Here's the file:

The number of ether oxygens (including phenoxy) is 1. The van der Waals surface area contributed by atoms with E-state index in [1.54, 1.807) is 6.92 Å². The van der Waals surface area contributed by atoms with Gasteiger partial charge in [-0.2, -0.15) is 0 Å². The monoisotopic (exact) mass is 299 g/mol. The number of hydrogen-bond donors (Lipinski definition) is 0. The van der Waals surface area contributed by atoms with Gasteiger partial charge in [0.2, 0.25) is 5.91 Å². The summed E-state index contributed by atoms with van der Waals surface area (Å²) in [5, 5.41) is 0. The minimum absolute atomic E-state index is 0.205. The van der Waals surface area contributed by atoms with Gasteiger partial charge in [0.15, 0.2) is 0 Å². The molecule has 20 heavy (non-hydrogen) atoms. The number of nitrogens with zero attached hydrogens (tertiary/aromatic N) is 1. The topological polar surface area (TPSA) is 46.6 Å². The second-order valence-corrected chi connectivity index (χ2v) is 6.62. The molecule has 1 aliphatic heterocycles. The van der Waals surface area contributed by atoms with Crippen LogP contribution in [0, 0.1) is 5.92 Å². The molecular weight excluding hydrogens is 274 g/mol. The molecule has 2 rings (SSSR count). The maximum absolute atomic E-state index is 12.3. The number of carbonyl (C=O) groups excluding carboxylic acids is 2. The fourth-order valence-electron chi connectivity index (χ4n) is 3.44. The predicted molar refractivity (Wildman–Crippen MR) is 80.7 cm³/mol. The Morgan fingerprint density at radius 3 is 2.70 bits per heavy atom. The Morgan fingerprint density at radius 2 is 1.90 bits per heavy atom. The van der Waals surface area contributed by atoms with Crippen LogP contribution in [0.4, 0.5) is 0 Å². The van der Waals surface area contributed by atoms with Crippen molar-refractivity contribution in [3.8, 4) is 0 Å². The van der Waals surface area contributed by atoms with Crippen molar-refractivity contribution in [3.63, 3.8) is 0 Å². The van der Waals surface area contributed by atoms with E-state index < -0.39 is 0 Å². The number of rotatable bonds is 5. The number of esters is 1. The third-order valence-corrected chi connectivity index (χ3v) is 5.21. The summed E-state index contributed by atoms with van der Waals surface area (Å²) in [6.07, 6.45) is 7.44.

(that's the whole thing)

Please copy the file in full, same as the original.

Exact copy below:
The number of ether oxygens (including phenoxy) is 1. The van der Waals surface area contributed by atoms with E-state index in [1.54, 1.807) is 6.92 Å². The van der Waals surface area contributed by atoms with Gasteiger partial charge in [-0.2, -0.15) is 0 Å². The monoisotopic (exact) mass is 299 g/mol. The number of hydrogen-bond donors (Lipinski definition) is 0. The van der Waals surface area contributed by atoms with Gasteiger partial charge in [0.2, 0.25) is 5.91 Å². The summed E-state index contributed by atoms with van der Waals surface area (Å²) in [5, 5.41) is 0. The minimum absolute atomic E-state index is 0.205. The van der Waals surface area contributed by atoms with Gasteiger partial charge in [0.15, 0.2) is 0 Å². The molecule has 20 heavy (non-hydrogen) atoms. The number of nitrogens with zero attached hydrogens (tertiary/aromatic N) is 1. The topological polar surface area (TPSA) is 46.6 Å². The second-order valence-corrected chi connectivity index (χ2v) is 6.62. The molecule has 1 aliphatic heterocycles. The van der Waals surface area contributed by atoms with Crippen LogP contribution in [0, 0.1) is 5.92 Å². The molecular weight excluding hydrogens is 274 g/mol. The molecule has 2 rings (SSSR count). The maximum absolute atomic E-state index is 12.3. The number of carbonyl (C=O) groups excluding carboxylic acids is 2. The fourth-order valence-electron chi connectivity index (χ4n) is 3.44. The predicted molar refractivity (Wildman–Crippen MR) is 80.7 cm³/mol. The Morgan fingerprint density at radius 3 is 2.70 bits per heavy atom. The Morgan fingerprint density at radius 2 is 1.90 bits per heavy atom. The van der Waals surface area contributed by atoms with Crippen LogP contribution in [0.4, 0.5) is 0 Å². The van der Waals surface area contributed by atoms with Crippen molar-refractivity contribution in [3.8, 4) is 0 Å². The van der Waals surface area contributed by atoms with Crippen molar-refractivity contribution in [3.63, 3.8) is 0 Å². The van der Waals surface area contributed by atoms with E-state index < -0.39 is 0 Å². The number of rotatable bonds is 5. The number of esters is 1. The third-order valence-corrected chi connectivity index (χ3v) is 5.21. The summed E-state index contributed by atoms with van der Waals surface area (Å²) in [6.07, 6.45) is 7.44.